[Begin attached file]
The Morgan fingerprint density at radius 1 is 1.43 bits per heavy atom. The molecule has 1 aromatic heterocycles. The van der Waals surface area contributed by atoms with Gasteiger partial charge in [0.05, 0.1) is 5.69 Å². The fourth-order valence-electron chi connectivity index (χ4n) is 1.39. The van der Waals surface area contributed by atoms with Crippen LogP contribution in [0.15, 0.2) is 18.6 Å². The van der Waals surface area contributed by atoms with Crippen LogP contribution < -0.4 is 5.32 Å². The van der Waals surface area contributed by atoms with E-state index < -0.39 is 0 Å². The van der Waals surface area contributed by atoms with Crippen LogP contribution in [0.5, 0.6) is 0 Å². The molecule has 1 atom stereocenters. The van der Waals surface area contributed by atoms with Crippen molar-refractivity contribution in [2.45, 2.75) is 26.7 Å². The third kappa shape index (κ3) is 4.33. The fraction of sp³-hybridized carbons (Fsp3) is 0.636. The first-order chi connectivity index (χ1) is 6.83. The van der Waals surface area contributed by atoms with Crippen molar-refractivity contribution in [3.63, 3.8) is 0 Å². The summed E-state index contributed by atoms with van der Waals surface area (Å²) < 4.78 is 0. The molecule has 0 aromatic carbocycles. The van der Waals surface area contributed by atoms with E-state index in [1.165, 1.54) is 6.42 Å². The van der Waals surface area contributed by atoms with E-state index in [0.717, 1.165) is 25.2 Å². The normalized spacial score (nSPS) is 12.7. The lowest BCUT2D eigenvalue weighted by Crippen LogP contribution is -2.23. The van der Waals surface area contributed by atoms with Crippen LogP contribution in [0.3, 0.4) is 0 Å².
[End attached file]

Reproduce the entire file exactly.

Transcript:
The Morgan fingerprint density at radius 1 is 1.43 bits per heavy atom. The molecule has 1 aromatic heterocycles. The van der Waals surface area contributed by atoms with Gasteiger partial charge in [0.05, 0.1) is 5.69 Å². The fourth-order valence-electron chi connectivity index (χ4n) is 1.39. The van der Waals surface area contributed by atoms with Crippen LogP contribution in [0.15, 0.2) is 18.6 Å². The van der Waals surface area contributed by atoms with Crippen LogP contribution < -0.4 is 5.32 Å². The van der Waals surface area contributed by atoms with E-state index < -0.39 is 0 Å². The van der Waals surface area contributed by atoms with Crippen LogP contribution in [0.5, 0.6) is 0 Å². The molecule has 1 atom stereocenters. The van der Waals surface area contributed by atoms with Crippen molar-refractivity contribution in [2.45, 2.75) is 26.7 Å². The third kappa shape index (κ3) is 4.33. The fraction of sp³-hybridized carbons (Fsp3) is 0.636. The first-order chi connectivity index (χ1) is 6.83. The van der Waals surface area contributed by atoms with Crippen molar-refractivity contribution in [3.63, 3.8) is 0 Å². The summed E-state index contributed by atoms with van der Waals surface area (Å²) < 4.78 is 0. The molecule has 0 aromatic carbocycles. The van der Waals surface area contributed by atoms with E-state index in [1.165, 1.54) is 6.42 Å². The van der Waals surface area contributed by atoms with E-state index in [0.717, 1.165) is 25.2 Å². The normalized spacial score (nSPS) is 12.7. The lowest BCUT2D eigenvalue weighted by Crippen LogP contribution is -2.23. The van der Waals surface area contributed by atoms with Crippen LogP contribution in [0.3, 0.4) is 0 Å².